Long-awaited changes to Part L of the Building Regulations focusing on the energy efficiency of new homes and non-domestic buildings were unveiled by the Government yesterday (30 July).
The new energy standards could cut £200 on typical new homes' fuel bills and large businesses over £60k, compared to build standards before 2010.
Communities Minister Baroness Hanham announced a 6% carbon reduction target for new build homes and a 9% cut for non-domestic buildings, compared to 2010 levels.
Effective from 6 April 2014, the changes mean that new homes and non domestic buildings will have to include energy saving features such as better fabric insulation and more efficient heating and lighting.
The Government says the changes will also further cut carbon emissions, help tackle climate change and ensure it is on track to deliver its Budget commitment for zero carbon homes from 2016 in England.
Communities Minister Don Foster said: 'At a time when energy costs are rising and everyone is watching their wallet these measures mean anyone buying a new home knows it will be built to tough energy saving standards to drive down their fuel bills. Businesses will also benefit with new rules to make buildings such as offices, shops, warehouses and pubs more energy efficient.'
He continued: 'Today's measures mean businesses and householders will not only benefit from reduced energy bills but they will also know they are doing their bit to tackle climate change.'
It is estimated that 6.4 million tonnes of carbon dioxide should be saved as a result of the new measures. No changes are being made to rules on existing homes.
The Government's announcement has been welcomed by The UK Green Building Council.
John Alker, UK-GBC's director of policy and communications, said: 'There can be no excuses for the length of time this has taken, but finally industry has the clarity on Part L that it craves. Although we're still waiting for details on Carbon Compliance, Allowable Solutions and the Housing Standards Review - so Government is not out of the woods yet.
'The uplift is less ambitious than any of the options originally consulted upon - even less than Government's previously 'preferred options', particularly for non-domestic buildings. However, the fact there is any uplift at all is good news - it's a victory for all those who know that industry can continue to innovate, to improve standards and reduce carbon cost-effectively.'
He added: 'The delay in implementation is disappointing but sadly inevitable. It needn't knock us off course from the zero carbon targets, which it is encouraging to see Government remains committed to.'
However, the Federation of Master Builders (FMB) claims that the new building standards will hinder the supply of new housing. FMB chief executive, Brian Berry, warns that the measures will hit smaller developers harder and faster than the rest of the industry.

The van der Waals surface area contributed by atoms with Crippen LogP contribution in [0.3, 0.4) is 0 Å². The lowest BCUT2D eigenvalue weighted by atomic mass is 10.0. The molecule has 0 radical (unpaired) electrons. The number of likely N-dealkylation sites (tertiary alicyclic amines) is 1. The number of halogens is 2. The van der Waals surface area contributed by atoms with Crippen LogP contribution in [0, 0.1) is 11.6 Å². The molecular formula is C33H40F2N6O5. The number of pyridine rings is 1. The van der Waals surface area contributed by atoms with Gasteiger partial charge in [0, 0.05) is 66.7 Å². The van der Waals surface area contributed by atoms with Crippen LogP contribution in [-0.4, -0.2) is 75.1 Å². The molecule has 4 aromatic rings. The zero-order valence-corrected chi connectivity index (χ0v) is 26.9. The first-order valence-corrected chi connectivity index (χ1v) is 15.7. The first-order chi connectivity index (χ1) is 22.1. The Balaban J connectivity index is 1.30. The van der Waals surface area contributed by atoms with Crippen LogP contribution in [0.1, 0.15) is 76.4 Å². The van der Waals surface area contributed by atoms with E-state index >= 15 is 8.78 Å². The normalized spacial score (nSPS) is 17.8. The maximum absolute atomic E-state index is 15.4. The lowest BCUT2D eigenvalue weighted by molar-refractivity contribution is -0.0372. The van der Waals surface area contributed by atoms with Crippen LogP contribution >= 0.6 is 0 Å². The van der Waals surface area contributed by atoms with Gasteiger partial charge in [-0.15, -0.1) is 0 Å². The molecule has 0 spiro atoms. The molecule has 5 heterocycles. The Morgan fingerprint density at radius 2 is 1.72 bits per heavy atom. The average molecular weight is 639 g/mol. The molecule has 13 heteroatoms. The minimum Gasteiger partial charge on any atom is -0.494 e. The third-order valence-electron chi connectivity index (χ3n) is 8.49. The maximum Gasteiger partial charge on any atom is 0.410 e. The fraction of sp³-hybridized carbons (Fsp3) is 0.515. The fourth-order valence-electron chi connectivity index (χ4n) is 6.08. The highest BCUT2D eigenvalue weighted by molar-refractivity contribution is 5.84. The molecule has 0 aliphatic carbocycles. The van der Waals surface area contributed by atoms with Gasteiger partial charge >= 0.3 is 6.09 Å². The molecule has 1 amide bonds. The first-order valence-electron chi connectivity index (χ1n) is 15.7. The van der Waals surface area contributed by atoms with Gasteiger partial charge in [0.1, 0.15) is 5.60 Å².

He said: 'FMB surveys of house-builders indicate the cost implications for smaller developments will be significantly above those estimated by the Government's impact assessments.
'In a still fragile housing market, in which homebuyers are not prepared to pay the extra for energy efficiency, these extra costs will continue to come off the bottom line of builders, threatening the viability of many developments and further hindering hopes of a boost in housing supply. Smaller house-builders without large banks of prior planning consents will be hit first by these changes.'
He continued: 'As well as increased costs, the new fabric energy-efficiency standard will involve complex calculations and a steep learning curve. For those small house-builders who have not been building recently, the barriers to re-entry will be raised again.'
'We support the idea that 'zero carbon' should be the end destination, but the timetable for achieving it must be realistic and deliverable. The overwhelming feeling in the industry is that policy is running well ahead of the industry's ability to deliver on these commitments,' Mr Berry concluded.
Meanwhile the Renewable Energy Association (REA) has expressed its disappointment at the Government's decision to introduce only minimal increases to carbon targets in the 2013 Building Regulations. It says the carbon targets are lower even than the relatively weak proposals contained in the original consultation.
REA Head of Policy Paul Thompson said: 'This is a failure of ambition which seriously undermines the Government's intention to fully implement Zero Carbon standards in 2016. As new build is excluded from the domestic Renewable Heat Incentive (except self-build), industry was counting on strong carbon targets in the Building Regulations to incentivise new build green heating.
'This is a real missed opportunity, as it is often much cheaper to install renewable technologies during construction rather than retrofit.'